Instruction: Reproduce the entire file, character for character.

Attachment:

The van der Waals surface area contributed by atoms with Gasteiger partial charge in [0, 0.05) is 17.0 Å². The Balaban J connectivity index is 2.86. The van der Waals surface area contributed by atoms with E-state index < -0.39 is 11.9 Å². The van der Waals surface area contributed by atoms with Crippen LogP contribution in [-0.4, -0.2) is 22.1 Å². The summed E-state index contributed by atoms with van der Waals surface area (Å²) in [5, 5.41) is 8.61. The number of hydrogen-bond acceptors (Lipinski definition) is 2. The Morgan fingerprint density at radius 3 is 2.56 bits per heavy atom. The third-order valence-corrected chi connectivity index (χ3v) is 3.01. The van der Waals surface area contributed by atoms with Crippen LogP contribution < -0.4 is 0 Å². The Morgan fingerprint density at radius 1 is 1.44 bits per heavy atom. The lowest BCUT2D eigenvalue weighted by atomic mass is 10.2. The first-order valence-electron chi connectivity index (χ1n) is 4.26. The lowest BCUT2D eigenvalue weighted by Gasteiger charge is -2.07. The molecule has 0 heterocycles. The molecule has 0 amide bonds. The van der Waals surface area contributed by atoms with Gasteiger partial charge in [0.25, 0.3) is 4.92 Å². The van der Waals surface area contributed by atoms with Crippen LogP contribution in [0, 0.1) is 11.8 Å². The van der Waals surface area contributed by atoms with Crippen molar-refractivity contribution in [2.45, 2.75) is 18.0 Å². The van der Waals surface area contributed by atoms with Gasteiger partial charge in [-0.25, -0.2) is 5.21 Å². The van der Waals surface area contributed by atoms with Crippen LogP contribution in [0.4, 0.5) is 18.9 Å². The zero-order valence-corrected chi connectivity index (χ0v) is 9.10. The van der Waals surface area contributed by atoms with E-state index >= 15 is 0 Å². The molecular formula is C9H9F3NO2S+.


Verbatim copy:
The van der Waals surface area contributed by atoms with Gasteiger partial charge in [0, 0.05) is 17.0 Å². The Balaban J connectivity index is 2.86. The van der Waals surface area contributed by atoms with E-state index < -0.39 is 11.9 Å². The van der Waals surface area contributed by atoms with Crippen LogP contribution in [-0.4, -0.2) is 22.1 Å². The summed E-state index contributed by atoms with van der Waals surface area (Å²) in [5, 5.41) is 8.61. The number of hydrogen-bond acceptors (Lipinski definition) is 2. The Morgan fingerprint density at radius 3 is 2.56 bits per heavy atom. The third-order valence-corrected chi connectivity index (χ3v) is 3.01. The van der Waals surface area contributed by atoms with Crippen LogP contribution < -0.4 is 0 Å². The Morgan fingerprint density at radius 1 is 1.44 bits per heavy atom. The lowest BCUT2D eigenvalue weighted by atomic mass is 10.2. The first-order valence-electron chi connectivity index (χ1n) is 4.26. The lowest BCUT2D eigenvalue weighted by Gasteiger charge is -2.07. The molecule has 0 heterocycles. The molecule has 0 amide bonds. The van der Waals surface area contributed by atoms with Gasteiger partial charge in [0.25, 0.3) is 4.92 Å². The van der Waals surface area contributed by atoms with Crippen LogP contribution in [0, 0.1) is 11.8 Å². The van der Waals surface area contributed by atoms with Crippen molar-refractivity contribution in [2.45, 2.75) is 18.0 Å². The van der Waals surface area contributed by atoms with Gasteiger partial charge in [-0.25, -0.2) is 5.21 Å². The van der Waals surface area contributed by atoms with Crippen LogP contribution in [0.4, 0.5) is 18.9 Å². The zero-order valence-corrected chi connectivity index (χ0v) is 9.10. The van der Waals surface area contributed by atoms with E-state index >= 15 is 0 Å². The molecular formula is C9H9F3NO2S+.